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Rewilding sleep - how modern baby, toddler and teen sleep advice is affecting our mental health

I have never thought about, talked about or longed for sleep more than I do these days. Other than a brief period of calorie deficiency (eating disorder) induced insomnia in my late teens I've always been out like a light and slept like a log and needed 10-plus hours to feel good. Josh used to clean his teeth with an electric toothbrush that timed 2 minutes... I never heard the end of that timer. Then Dolores came along and my whole world and sleep have been turned upside down. 


Forget pregnancy, birth or toddler tantrums for me sleep deprivation is without doubt the absolute hardest thing about having a baby and continues to be in toddlerhood. 


The way we approach sleep in modern parenting is absolutely wild. 


I knew nothing about baby sleep before having one myself and this was a huge error. I prepared for birth like I was taking a degree. I hired support, read books, took meditations, listened to podcasts on physiological birth, learned about the hormone cascades, set my boundaries, and worked on my body and my mindset. I had the most beautiful, magical birth. So I'm glad I did this. But I also should have spent a little bit (ideally a lot bit) of time thinking about what happens next!! I had taken a cursory glance at some breastfeeding videos and been scared shitless with some information on SIDs. That was NOT enough.


I very suddenly had a tiny little creature on my chest and little to no idea what she needed or wanted. 


In the months prior we had driven to Kent to collect a sidecar crib from one of my best friends. She'd said to us at the time that she'd never used it but that didn't go in. I was too busy thinking about birth and trying to survive the endless nausea of pregnancy. 

We didn't sleep a wink that night and I just held her skin to skin from birth until the morning. When I finally emerged from my trance and thought about putting some clothes on her (it was only when she did her first black tarry poo on us that we thought about this haha!), we encountered our first hurdle... she didn't fit in any clothes at all. Not a single one. She was very tiny with big feet and long legs (still her vibe at 2). So when I was trying to lay her in her little crib in her skimpy pirate onesie with the feet cut off I was worried she was cold, I was worried a blanket would suffocate her and she was much too small for a sleep sack. 


Cue days and days of us trying (and failing) to get her to sleep in the little cot and struggling to breastfeed. I was too worried to sleep, it felt so, so, so wrong to sleep without being able to see, hear or feel her properly and she just wasn't happy being apart from us. Neither one of us had slept for days so neither of us felt safe to hold her whilst the other slept. We met a roadblock and I ended up having a panic attack (I didn't know it was a panic attack at the time, I genuinely thought I was dying) and being taken to the hospital twice in those first 5 days because I just wasn't coping.


I gave birth on the Monday and on the Saturday we finally called in the support of our birth keepers and they came and held Dolores for us whilst we slept. I was SO anxious from lack of sleep and having a tiny little baby that I couldn't let anyone but a trained professional hold her which is so silly in hindsight. I will most certainly lean on her incredible and very capable grandma if I have a future baby!! But such are the lessons you learn along the way. I slept for 2 hours and literally felt like a brand-new person.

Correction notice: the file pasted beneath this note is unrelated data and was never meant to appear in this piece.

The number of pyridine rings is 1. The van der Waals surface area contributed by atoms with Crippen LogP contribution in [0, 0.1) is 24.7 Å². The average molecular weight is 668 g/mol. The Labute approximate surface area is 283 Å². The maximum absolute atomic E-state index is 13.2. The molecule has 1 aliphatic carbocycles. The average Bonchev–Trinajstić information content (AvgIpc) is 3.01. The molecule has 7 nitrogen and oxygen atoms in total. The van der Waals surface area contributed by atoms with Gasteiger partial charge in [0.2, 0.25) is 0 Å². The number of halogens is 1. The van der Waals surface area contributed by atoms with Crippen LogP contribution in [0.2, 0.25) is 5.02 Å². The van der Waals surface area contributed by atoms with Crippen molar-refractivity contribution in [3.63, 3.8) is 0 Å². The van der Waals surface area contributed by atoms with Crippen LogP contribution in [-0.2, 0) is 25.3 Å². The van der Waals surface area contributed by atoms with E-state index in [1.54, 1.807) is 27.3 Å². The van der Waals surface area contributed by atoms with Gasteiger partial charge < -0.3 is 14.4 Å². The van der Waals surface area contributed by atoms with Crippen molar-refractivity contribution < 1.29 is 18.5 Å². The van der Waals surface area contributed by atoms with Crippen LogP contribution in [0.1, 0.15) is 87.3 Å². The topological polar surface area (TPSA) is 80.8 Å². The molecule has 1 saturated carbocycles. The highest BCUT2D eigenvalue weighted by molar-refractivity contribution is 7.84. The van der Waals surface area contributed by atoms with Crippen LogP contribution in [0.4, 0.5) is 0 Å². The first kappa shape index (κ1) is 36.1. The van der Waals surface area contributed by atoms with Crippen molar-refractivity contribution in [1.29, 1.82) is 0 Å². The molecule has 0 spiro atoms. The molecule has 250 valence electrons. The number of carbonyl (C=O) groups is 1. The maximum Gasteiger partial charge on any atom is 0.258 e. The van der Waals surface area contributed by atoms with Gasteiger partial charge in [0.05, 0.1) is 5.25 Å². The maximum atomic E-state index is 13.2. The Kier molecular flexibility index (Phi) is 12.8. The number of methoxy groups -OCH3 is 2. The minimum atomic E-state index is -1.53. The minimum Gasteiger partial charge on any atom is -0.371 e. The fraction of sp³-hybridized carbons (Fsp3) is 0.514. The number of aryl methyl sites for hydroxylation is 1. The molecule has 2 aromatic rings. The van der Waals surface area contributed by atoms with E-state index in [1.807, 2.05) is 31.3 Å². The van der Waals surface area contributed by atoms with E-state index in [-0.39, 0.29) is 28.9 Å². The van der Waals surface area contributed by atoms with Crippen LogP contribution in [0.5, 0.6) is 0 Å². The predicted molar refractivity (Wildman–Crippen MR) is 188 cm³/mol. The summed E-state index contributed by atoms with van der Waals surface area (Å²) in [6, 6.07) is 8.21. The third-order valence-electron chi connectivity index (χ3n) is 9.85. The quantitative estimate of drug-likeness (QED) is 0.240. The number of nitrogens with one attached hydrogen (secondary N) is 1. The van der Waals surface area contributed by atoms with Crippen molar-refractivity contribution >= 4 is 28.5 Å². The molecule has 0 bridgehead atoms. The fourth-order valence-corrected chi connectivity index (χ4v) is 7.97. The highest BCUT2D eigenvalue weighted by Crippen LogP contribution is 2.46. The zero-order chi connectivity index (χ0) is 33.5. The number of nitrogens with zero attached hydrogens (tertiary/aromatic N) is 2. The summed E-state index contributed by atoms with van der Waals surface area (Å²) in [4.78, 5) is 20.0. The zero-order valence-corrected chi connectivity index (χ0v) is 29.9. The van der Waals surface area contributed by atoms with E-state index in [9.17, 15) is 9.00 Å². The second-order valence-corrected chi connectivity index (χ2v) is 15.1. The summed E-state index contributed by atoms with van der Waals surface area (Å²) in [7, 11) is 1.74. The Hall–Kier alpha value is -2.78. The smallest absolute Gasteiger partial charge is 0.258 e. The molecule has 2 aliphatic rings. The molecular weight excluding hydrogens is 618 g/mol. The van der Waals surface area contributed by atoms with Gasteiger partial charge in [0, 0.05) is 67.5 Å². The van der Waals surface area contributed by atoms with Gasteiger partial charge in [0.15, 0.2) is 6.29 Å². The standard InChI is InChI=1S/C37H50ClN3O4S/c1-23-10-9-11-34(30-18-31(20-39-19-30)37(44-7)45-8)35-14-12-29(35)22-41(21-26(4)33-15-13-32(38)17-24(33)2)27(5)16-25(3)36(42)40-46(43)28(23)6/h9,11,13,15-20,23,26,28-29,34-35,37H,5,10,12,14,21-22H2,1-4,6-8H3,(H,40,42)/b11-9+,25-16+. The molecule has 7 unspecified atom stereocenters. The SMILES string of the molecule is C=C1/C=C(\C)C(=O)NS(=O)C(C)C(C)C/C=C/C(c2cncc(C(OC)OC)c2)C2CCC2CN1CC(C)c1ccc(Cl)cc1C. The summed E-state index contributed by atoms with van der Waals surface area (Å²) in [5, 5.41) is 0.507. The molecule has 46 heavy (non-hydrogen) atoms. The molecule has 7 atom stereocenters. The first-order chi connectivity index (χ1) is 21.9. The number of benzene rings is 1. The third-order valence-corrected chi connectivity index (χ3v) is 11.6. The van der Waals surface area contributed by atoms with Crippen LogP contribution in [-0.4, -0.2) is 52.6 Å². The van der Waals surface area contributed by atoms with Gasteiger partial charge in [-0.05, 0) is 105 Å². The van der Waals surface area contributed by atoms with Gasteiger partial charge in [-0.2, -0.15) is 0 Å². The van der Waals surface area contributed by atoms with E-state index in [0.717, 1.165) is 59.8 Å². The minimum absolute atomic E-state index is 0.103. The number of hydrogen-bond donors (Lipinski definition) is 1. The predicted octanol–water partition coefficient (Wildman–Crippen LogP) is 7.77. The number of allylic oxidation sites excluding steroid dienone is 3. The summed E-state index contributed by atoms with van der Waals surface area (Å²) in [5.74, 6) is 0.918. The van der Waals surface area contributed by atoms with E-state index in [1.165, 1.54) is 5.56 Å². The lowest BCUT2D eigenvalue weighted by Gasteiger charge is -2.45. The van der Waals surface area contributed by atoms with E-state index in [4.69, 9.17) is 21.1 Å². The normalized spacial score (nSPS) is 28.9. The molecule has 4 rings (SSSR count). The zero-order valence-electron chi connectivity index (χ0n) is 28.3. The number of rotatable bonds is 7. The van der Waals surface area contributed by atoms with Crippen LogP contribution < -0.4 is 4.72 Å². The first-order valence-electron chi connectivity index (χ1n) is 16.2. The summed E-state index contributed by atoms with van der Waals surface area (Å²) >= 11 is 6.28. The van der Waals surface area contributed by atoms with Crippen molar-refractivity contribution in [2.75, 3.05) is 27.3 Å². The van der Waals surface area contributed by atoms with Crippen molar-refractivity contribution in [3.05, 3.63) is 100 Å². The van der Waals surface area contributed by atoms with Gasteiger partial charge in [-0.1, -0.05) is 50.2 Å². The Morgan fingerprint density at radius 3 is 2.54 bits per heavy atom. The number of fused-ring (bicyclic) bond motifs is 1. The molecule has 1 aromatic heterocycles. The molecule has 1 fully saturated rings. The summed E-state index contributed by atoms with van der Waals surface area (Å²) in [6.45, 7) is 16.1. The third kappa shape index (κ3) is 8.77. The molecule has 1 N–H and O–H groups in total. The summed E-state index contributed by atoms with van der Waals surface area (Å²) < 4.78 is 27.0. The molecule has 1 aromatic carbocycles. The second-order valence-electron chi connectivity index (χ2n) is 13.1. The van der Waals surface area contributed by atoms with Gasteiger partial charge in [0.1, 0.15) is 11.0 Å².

Things got easier from there but instead of bringing her into the bed  - the entirely natural, normal, safe, sensible option which has been the way we've slept for the entire of human history - we did shifts and completely exhausted ourselves! Not to mention putting her in much more dangerous situations than our bed by unintentionally falling asleep with her on the sofa. No one tells you how drugged you'll feel when you breastfeed. It's nature's magic. Not only is your baby lulled to sleep on milk but so are you. It's almost impossible to stay awake at 3am on the sofa feeding your baby. It was kind of fun to watch Strictly Come Dancing at 3am drinking tea but it was NOT sustainable and we quickly burned out. 


At 3 weeks we (funded by the grandparents!) bought a hard mattress, a bedrail (not recommended but it worked for our setup and we made it as safe as we could), took away our pillows and brought her into the bed. And then we SLEPT. Glorious, wonderful, beautiful, healing, miracle-making sleep. I was still waking up constantly but I was sleeping during and between feeds and it just made sense. I still left her with Josh to chest sleep in the living room from 5-10/11pm most nights (so much respect for the bladder holding that man endured to give me good sleep) and got some blissful solo sleep but then she was with me until morning when I would send her out with Josh again and get some more sleep. I got SO MUCH sleep in the newborn days. I had no idea that would be as good as it got for 2 years and more. 


Imagine how different things could have been for me and SO many other modern mothers if we were educated not only on physiological birth and postnatal recovery but also on natural baby sleep. 


My first foray into understanding baby sleep was...


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Carly x


Wild Woman Club: Wild & Cyclical yoga for women of all ages, life stages & cycle phases.

Reconnecting to nature . Reclaiming our cyclical wildness . Restoring the village




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